You might have guessed that the tour involves chicken coops.  Actually it is “a self-guided tour of the coolest chicken set-ups” in the Phoenix metro area.

This year’s event occurs on December 4th and you can find more information and ticket information at Tour de Coops.
I plan on being at Double S Farms on that day to help and hopefully be able to meet some of you 🙂

Well, that is about it for now.  I need to work on my grocery list for Thursday.  I have a 21 lb turkey thawing out in my refrigerator, but need just a couple more items including heavy cream for my baked corn dish 🙂

I hope you are having a great week so far!
Noelle Johnson, aka, 'AZ Plant Lady' is a horticulturist, certified arborist, and landscape consultant who helps people learn how to create, grow, and maintain beautiful desert gardens that thrive in a hot, dry climate. She does this through her consulting services, her online class Desert Gardening 101, and her monthly membership club, Through the Garden Gate. As she likes to tell desert-dwellers, "Gardening in the desert isn't hard, but it is different."

9 replies
  1. Andrea
    Andrea says:

    hi Noelle, just like Ginny i wish i am also close enough to be with the tour and visit your garden too. I also had chicken in my last post, my first post of chicken in this blog. About the agave, i always see an expanse of them already starting to flower every morning going to work, because a big landscape area for business buildings along the hiway had lots of agaves in the landscape. It was a long stretch and my neck always bend to the right, hehe.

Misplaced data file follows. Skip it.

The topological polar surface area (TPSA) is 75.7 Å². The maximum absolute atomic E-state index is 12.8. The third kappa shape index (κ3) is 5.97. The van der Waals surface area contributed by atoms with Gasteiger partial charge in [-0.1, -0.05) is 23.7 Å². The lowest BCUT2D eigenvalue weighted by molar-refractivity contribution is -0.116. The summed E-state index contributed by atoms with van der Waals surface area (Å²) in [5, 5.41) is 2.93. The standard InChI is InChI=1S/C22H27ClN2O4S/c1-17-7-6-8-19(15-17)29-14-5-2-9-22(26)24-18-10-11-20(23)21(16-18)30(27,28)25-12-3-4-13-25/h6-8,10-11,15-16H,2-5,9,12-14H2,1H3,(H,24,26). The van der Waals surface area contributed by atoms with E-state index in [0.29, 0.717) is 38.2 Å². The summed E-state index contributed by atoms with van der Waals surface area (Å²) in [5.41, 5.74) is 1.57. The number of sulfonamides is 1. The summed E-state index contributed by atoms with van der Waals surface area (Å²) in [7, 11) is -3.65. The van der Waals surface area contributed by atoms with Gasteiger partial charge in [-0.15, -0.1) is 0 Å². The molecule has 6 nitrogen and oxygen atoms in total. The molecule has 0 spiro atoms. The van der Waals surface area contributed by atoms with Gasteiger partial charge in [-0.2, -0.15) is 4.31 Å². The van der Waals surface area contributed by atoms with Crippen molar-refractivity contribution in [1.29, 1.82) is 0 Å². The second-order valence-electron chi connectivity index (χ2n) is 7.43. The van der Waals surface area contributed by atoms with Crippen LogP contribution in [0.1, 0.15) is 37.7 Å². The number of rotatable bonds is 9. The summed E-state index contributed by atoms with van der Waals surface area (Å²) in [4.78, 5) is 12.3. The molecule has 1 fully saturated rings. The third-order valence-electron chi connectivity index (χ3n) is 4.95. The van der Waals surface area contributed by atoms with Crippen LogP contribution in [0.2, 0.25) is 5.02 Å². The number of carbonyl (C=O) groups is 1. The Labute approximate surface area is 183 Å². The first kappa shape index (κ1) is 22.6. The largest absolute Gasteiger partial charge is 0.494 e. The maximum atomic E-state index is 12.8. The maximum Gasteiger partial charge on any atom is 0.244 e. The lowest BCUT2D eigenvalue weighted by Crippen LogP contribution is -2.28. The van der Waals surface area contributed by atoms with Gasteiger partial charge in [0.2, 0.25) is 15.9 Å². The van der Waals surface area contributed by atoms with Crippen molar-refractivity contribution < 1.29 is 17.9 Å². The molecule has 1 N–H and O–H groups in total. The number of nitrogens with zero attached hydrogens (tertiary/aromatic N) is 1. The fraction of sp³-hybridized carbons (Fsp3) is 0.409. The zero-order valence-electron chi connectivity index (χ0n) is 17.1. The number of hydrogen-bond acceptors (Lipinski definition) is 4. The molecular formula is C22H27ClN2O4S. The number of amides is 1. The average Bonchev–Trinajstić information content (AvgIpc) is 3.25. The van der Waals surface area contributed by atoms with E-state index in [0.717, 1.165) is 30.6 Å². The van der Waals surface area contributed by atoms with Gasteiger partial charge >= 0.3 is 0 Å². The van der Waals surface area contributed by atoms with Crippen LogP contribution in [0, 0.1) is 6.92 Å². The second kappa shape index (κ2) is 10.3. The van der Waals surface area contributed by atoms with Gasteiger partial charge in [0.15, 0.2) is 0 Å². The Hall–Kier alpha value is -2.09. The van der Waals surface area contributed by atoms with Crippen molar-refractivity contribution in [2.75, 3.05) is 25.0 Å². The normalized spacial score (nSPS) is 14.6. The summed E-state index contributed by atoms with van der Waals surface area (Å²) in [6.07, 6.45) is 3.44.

Reply
  2. catmint
    catmint says:

    Hi Noelle,
    Happy thanksgiving. I love entertaining too, but not if I don't have the time to relaxedly get things ready. That is wonderfully surreal of Kai with the big chicken! In the agave photo the growing stem looks just like asparagus. I appreciate the photo of the grass because I think it's important to remind people gardens like us can't look great all the time! cheers, catmint

    Reply
  3. Floridagirl
    Floridagirl says:

    Well, I'd love to run right out to the nursery and get a Valentine, but I've never seen one there. You do have a few unusual specimens in this post that I've never heard of. Love that yellow-flowering tree!

    Speaking of disordered minds, we are having Thanksgiving here at my house, and I am really putting off the chores I need to do. Ugh.

    Reply
  4. Carol
    Carol says:

    Your Agave is so incredible. I love the yellow Cascalote blooms before the blue. I should love to visit your family Double S Farms. Hope you have a wonderful Thanksgiving Noelle!

    Reply
  5. Anonymous
    Anonymous says:

    Happy Thanksgiving! I confess that I am one who loves the holidays – the planning, preparation, cooking, decorating, even the cleaning up! I've enjoyed "century plants" over the years but their little pointy ends are indeed sharp. Mine have all died after blooming over the last 30 years here and I've not replaced them due to inquisitive children and dogs. I like to look at other people's however! I enjoy your blog very much!
    – Daisy in Ahwatukee

    Reply

Leave a Reply

Want to join the discussion?
Feel free to contribute!

Leave a Reply

Your email address will not be published. Required fields are marked *